to disrupt and prosecute organised crime groups involved in people
smuggling and trafficking. The team will bring together officers
from the National Crime Squad and the Immigration Service, supported
by dedicated links to the intelligence agencies and NCIS. The
team should be operational by the end of 2001.
13. The Government is also strongly committed to
the use of the National Intelligence Model developed by NCIS for
use by all police forces to standardise and protect the gathering
and exchange of intelligence material, throughout the Immigration
Service. Joint intelligence cells to support the move towards
intelligence-led controls are being created within each Immigration
Service region. Many are already established and working. The
statutory gateways put in place by Section 21 of the Immigration
and Asylum Act 1999 enable the Immigration Service to share information
it has collected for its own purposes with Customs, the police
and other agencies, where that information is also required for
We recommend that the border agencies engage closely
with airport operators to ensure that new terminals are designed
in a way which enhances the operation of effective border controls
14. The Government agrees that there should be close
co-operation between the border agencies and port operators and
there are many examples of such co-operation on a national and
local level. It is already the policy of the control authorities
to consult with industry on relevant issues, as illustrated by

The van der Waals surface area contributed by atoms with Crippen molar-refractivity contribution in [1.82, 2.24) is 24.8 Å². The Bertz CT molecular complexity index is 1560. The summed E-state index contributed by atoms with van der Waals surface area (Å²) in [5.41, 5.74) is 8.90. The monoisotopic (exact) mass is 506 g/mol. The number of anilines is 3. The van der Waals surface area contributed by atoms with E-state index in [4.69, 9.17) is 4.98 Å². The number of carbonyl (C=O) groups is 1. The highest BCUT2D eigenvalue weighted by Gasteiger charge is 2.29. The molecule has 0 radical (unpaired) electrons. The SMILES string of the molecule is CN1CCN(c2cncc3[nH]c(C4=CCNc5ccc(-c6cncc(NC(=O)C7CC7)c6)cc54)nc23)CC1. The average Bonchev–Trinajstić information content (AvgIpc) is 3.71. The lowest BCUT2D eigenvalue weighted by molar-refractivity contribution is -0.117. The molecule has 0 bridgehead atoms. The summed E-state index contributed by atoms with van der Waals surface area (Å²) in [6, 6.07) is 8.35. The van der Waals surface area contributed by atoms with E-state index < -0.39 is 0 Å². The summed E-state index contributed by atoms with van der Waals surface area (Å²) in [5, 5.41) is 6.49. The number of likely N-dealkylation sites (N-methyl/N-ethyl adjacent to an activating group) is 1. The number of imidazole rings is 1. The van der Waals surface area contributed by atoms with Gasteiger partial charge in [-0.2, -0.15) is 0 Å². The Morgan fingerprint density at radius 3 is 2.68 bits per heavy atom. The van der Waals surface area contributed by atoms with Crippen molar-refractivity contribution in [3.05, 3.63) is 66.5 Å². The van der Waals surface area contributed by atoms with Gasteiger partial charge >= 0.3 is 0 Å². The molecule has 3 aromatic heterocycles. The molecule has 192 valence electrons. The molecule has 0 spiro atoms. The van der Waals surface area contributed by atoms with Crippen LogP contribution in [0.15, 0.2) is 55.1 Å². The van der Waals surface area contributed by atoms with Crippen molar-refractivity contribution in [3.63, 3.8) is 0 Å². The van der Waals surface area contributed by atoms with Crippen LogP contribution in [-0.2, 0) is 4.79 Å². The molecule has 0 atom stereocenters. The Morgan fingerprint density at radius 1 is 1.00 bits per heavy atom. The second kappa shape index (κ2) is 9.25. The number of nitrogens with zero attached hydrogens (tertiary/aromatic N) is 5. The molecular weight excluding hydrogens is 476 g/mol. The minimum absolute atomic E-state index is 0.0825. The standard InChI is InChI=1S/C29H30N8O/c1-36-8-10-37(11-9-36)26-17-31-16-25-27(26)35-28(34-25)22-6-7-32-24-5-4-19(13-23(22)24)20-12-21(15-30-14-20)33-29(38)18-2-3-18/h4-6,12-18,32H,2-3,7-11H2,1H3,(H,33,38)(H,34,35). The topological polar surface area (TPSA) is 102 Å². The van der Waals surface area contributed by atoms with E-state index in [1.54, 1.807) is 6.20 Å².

the consultation processes established in connection with the
implementation of provisions within the Immigration and Asylum
15. With particular regard to the design of new terminals,
there is already evidence of close co-operation between border
agencies and port operators. As an example, British Airport Authority's
(BAA) outline proposals for a new Heathrow terminal are well advanced
and, as part of the planning process, meetings have been held
between BAA, the Immigration Service, Customs and Excise and the
Police to determine requirements.
16. Discussions are at a very early stage, but a
workshop involving BAA and the control authorities has now been
established. The scope for sharing office accommodation and other
facilities, such as interview rooms, rest rooms and toilets is
being examined by the control authorities.
We welcome the new emphasis being placed on advanced
controls at the point of departure to the UK and recommend that
the Government should take immediate steps to establish such controls
abroad. (paragraph 51).
17. The Government considers that the establishment
of the juxtaposed controls on Eurostar services from France will
make a significant contribution to the reduction of inadequately
documented passengers arriving in the United Kingdom at Waterloo.
18. The ratification process, which will introduce
the necessary legislative framework in both the United Kingdom
and France, is under way. In the United Kingdom that process should
be complete by Easter. In France we understand that the process
will be complete by late Spring/early Summer 2001. As soon as
the legislative framework is in place it is intended to deploy
UK Immigration Service staff at Eurostar stations in France. Meanwhile
a considerable amount of detailed discussion is taking place on